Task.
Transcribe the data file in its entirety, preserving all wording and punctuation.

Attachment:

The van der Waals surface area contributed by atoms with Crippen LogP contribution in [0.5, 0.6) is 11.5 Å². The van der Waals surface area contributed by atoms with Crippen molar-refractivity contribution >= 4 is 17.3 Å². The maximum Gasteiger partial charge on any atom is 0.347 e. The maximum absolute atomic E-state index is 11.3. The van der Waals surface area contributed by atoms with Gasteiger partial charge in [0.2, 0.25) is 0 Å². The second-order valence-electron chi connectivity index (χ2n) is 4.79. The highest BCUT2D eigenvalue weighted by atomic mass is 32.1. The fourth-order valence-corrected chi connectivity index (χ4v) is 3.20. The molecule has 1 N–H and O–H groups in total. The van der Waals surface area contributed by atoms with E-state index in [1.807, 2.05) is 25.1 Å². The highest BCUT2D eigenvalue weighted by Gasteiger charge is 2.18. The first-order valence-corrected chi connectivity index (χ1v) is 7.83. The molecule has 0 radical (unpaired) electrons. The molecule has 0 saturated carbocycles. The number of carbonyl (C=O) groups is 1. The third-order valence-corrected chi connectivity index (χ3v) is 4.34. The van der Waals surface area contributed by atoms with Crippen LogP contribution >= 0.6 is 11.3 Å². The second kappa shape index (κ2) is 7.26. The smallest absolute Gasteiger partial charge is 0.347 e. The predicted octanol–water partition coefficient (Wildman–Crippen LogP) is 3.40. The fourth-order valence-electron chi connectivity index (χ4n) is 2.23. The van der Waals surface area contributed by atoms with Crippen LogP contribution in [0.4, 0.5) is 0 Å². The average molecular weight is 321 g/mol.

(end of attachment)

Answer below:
The van der Waals surface area contributed by atoms with Crippen LogP contribution in [0.5, 0.6) is 11.5 Å². The van der Waals surface area contributed by atoms with Crippen molar-refractivity contribution >= 4 is 17.3 Å². The maximum Gasteiger partial charge on any atom is 0.347 e. The maximum absolute atomic E-state index is 11.3. The van der Waals surface area contributed by atoms with Gasteiger partial charge in [0.2, 0.25) is 0 Å². The second-order valence-electron chi connectivity index (χ2n) is 4.79. The highest BCUT2D eigenvalue weighted by atomic mass is 32.1. The fourth-order valence-corrected chi connectivity index (χ4v) is 3.20. The molecule has 1 N–H and O–H groups in total. The van der Waals surface area contributed by atoms with E-state index in [1.807, 2.05) is 25.1 Å². The highest BCUT2D eigenvalue weighted by Gasteiger charge is 2.18. The first-order valence-corrected chi connectivity index (χ1v) is 7.83. The molecule has 0 radical (unpaired) electrons. The molecule has 0 saturated carbocycles. The number of carbonyl (C=O) groups is 1. The third-order valence-corrected chi connectivity index (χ3v) is 4.34. The van der Waals surface area contributed by atoms with Crippen LogP contribution >= 0.6 is 11.3 Å². The second kappa shape index (κ2) is 7.26. The smallest absolute Gasteiger partial charge is 0.347 e. The predicted octanol–water partition coefficient (Wildman–Crippen LogP) is 3.40. The fourth-order valence-electron chi connectivity index (χ4n) is 2.23. The van der Waals surface area contributed by atoms with Crippen LogP contribution in [0.4, 0.5) is 0 Å². The average molecular weight is 321 g/mol.